What the $1,000,000,000 problem taught me

By Ronald K. Wills

“There is much to be learned by going the road less traveled”

I had the good fortune to work for one of the country’s most successful entrepreneurs and CEO, Charles M. Cawley, founder of MBNA, who created the world’s largest independent credit card company with 28,000 employees world-wide and $12 Billion in revenues when the company was sold to Bank of America for $34 Billion. I worked for Charlie at Maryland National Bank where Charlie and his counterpart in Baltimore created a $1,000,000,000 division that, unbeknownst to me, was to result in the biggest challenge of my then, formative career.

The problem resulted from the quickly increasing cost of funds exceeding the yield on the $1 Billion loan portfolio. With a fixed yield of 7.5% and cost of funds estimated to approach 10%, the division was forecasting a $25,000,000 annualized loss. This deficit was several times the profitability of the bank itself.

While many of my counterparts in the division jumped ship or took other jobs within the bank, I was asked to join a team to resolve the problem and resolve it quickly. I was the youngest person on the team; about 25 years old at the time. This team reported to another amazing business man and future CEO of Maryland National Bank, Bill Daiger. Mr. Daiger was president and CEO of MNB from 1983 through 1992.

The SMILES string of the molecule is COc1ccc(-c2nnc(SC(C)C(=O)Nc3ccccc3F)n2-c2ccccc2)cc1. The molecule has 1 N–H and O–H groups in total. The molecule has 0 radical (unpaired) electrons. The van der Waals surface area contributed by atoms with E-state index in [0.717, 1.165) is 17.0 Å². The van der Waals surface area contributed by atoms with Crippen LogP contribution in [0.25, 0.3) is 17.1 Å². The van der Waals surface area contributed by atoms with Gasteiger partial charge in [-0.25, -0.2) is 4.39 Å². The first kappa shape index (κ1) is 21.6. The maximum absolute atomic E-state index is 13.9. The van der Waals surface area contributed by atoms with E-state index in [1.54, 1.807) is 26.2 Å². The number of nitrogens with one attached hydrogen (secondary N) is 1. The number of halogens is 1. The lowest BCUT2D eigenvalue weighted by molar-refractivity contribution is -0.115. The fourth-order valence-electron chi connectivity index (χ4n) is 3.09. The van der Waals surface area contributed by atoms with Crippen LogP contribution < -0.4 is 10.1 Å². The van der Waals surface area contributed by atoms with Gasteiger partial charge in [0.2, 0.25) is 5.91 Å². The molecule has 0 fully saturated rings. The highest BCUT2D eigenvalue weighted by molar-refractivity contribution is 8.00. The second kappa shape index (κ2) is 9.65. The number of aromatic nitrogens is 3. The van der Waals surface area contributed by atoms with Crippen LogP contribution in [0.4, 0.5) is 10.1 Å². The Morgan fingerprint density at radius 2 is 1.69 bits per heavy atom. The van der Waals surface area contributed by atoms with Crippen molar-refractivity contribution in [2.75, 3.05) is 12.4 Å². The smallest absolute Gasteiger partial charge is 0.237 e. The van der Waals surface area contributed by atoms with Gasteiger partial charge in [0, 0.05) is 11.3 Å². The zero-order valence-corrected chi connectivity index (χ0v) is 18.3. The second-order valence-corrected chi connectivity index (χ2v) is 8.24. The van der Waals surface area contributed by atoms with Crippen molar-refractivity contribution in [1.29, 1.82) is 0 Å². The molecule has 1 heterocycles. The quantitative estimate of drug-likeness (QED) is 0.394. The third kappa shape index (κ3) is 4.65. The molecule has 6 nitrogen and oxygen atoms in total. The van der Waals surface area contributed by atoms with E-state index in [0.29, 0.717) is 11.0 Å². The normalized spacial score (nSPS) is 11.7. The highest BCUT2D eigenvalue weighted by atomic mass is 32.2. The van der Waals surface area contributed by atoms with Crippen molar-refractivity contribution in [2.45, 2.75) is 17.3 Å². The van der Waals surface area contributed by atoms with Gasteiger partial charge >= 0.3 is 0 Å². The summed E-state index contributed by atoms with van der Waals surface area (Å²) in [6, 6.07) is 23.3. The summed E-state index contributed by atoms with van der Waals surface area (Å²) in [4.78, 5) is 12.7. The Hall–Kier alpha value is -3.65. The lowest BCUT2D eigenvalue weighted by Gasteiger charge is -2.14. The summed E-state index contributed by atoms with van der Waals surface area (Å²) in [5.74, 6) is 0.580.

Within days we had working plans to solve the increasingly dangerous spiraling of the cost of funds. With approval from the top, we began implementing a six month turnaround plan to reverse the mounting losses we were experiencing. Working on this team and having the opportunity to report to two of the industry’s finest CEOs, changed my outlook and created a desire to take on the toughest challenges while others look for safer opportunities elsewhere.

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